Robin's Fresh Take: All About Yams

sweet potatoes


Sweet potato

Photo by: Elena Schweitzer

Elena Schweitzer

Now that it's November, I'm ready to, ahem, yam it up. We typically think of this root vegetable during the cool months and holiday season, but yams are sweet, nutrient-packed and available year-round. Learn all about this superstar veggie and my favorite ways to serve it. Plus: What's the difference between sweet potatoes and yams?
Sweet Potatoes Vs. Yams

First up, what's a yam? Lots of folks use yams while calling them "sweet potatoes." Grocery stores only add to the confusion -- the USDA requires the labels on yams to also say sweet potatoes. Here's how to tell the difference: Yams have copper skin and a deliciously sweet orange flesh, while sweet potatoes have yellow-gray skin and white to yellowish flesh. If you can't tell from the skin, poke your fingernail into the skin to see the flesh underneath (but don't tell the produce people I said so).

So, the difference between sweet potatoes and yams is simply variety. Not to confuse you (but in an effort to leave no stone unturned) true “yams” aren’t related to either one – they’re tropical root vegetables with a crisp, bland, white/yellow flesh (and they’re sold mostly in Latin grocery stores so you don’t see them as often).

The Nutrition Facts

Nutritionally, yams rule. Thanks to the orange flesh, yams are brimming with vitamin C and beta carotene, both powerful antioxidants. They also boast potassium and fiber and clock in at about 150 calories per cup.

What to Do With Yams

I love to substitute yams wherever you'd use regular potatoes. They work in all types of dishes, from baked to roasted to mashed with butter and sour cream. My favorite recipe is one I make year-round and it’s super-simple: yams with maple and mandarin oranges.

First, peel and cube about 2 pounds of yams and toss them with a little olive oil. Spread them out on a large baking sheet and sprinkle with Old Bay seasoning. Bake the yams for 30 minutes at 375 degrees. Then, drizzle the yams with maple syrup and arrange mandarin oranges (from a can or jar) all around the baking sheet. Bake for another 15 minutes, until yams are golden brown and fork-tender.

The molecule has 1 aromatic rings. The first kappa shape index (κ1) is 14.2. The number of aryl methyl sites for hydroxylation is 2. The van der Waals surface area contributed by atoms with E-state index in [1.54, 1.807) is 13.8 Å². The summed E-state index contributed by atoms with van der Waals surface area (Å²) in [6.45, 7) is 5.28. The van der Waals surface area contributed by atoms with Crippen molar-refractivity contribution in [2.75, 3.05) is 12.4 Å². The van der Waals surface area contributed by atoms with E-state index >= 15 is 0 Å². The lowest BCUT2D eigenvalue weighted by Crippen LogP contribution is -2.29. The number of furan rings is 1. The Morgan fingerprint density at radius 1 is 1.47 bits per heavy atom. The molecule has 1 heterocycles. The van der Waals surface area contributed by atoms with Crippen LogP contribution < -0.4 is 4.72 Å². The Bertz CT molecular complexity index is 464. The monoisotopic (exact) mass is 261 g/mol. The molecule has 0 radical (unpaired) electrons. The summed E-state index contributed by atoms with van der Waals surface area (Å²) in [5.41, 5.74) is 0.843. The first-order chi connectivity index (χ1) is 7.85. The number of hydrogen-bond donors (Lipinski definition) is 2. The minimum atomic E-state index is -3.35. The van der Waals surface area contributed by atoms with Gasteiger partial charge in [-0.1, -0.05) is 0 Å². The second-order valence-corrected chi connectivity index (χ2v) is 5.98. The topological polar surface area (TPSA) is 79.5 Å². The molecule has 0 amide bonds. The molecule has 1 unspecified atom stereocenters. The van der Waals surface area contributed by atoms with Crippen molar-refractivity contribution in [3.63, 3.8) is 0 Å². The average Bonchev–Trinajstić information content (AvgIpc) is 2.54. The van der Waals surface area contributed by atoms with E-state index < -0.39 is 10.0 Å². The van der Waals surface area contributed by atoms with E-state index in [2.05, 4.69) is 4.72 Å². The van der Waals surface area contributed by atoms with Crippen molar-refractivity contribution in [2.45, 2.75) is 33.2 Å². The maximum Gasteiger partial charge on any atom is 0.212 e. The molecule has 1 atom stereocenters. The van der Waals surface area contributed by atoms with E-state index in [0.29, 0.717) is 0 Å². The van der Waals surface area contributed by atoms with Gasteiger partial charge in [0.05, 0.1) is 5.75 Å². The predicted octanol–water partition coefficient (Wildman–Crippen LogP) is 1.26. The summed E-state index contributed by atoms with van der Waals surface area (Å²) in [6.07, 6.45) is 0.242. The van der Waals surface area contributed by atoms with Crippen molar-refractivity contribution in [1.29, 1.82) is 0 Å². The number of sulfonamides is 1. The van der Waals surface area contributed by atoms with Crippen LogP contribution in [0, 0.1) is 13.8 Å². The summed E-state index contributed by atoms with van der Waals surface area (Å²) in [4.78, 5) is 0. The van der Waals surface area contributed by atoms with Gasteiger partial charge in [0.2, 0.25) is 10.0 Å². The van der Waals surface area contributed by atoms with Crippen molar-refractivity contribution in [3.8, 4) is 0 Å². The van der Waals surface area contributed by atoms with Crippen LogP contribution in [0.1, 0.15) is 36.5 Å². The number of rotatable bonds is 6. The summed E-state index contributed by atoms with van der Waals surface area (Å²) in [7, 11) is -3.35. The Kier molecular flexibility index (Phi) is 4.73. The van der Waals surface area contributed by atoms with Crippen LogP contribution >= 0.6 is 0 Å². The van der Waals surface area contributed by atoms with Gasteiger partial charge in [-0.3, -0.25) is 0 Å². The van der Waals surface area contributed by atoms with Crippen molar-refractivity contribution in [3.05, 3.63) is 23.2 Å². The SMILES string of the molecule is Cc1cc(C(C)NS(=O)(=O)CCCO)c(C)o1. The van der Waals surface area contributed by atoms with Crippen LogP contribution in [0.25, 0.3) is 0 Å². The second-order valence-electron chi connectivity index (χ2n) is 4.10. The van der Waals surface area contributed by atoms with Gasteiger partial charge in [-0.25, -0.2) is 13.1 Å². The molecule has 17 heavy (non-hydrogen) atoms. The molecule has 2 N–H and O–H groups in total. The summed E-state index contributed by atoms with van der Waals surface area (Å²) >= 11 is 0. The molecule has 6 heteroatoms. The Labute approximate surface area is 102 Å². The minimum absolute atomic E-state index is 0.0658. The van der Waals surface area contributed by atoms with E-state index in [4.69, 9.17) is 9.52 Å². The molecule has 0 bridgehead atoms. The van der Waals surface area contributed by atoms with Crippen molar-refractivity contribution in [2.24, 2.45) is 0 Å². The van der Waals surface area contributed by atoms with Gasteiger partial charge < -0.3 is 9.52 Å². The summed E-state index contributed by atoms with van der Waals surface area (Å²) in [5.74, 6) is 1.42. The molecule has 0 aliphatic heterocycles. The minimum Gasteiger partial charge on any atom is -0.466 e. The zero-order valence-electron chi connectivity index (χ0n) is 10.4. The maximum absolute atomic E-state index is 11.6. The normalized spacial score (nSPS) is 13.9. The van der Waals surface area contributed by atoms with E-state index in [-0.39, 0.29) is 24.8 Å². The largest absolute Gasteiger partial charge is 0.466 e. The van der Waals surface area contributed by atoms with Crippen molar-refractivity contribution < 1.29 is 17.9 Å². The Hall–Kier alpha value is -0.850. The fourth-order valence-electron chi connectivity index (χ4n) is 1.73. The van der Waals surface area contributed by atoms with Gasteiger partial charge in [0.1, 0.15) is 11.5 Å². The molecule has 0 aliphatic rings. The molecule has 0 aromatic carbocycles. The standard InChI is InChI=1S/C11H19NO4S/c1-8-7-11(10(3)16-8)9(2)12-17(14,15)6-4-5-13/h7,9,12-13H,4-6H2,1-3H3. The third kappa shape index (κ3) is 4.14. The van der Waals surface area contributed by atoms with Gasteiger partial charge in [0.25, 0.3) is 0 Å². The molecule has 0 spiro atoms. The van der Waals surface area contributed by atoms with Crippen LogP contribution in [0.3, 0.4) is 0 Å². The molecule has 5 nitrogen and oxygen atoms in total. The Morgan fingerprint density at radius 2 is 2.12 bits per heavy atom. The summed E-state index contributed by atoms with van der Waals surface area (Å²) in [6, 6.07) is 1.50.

TELL US: What's your favorite yam recipe?

Robin Miller is a nutritionist, host of Quick Fix Meals, author of “Robin Rescues Dinner” and the busy mom of two active little boys. Her boys and great food are her passion. Check her out at

You Might Also Like:

Next Up

We'll Take This Sheet Pan Shrimp Dinner Over Scampi All Summer

Don't worry, there's still plenty of garlic butter.

5 Quick Pickle Recipes For All Your Fresh Summer Produce

These pickled veggies can last, but once you taste ’em, they probably won’t last for long!

How to Store All the Fresh, Healthy Foods So They Last Longer

Correct storage strategy is key — here's how to put away produce and meat so it doesn't spoil quickly.

Restaurant Rivals Robert Irvine and Jon Taffer to Compete in Dinner-Takes-All Battle on New discovery+ Series

Mark your calendars — all three episodes will be available to stream only on discovery+ starting March 3.

Robin's Healthy Take: Zucchini

Robin Miller's healthy recipes for zucchini and summer squash.

Robin's Healthy Take: Creamed Vegetables

You don't need loads of butter and cream to make creamy vegetables. Robin Miller's recipes for creamed corn and spinach are creamy but not heavy.

Robin's Healthy Take: Coconut Shrimp

Robin puts a healthy spin on coconut shrimp for less than 200 calories per serving.

Robin's Healthy Take: Healthier Chips

Deep-fried chips are out; healthy, baked chips are in, like Robin Miller's kale chips, maple sweet potato chips and curried potato chips.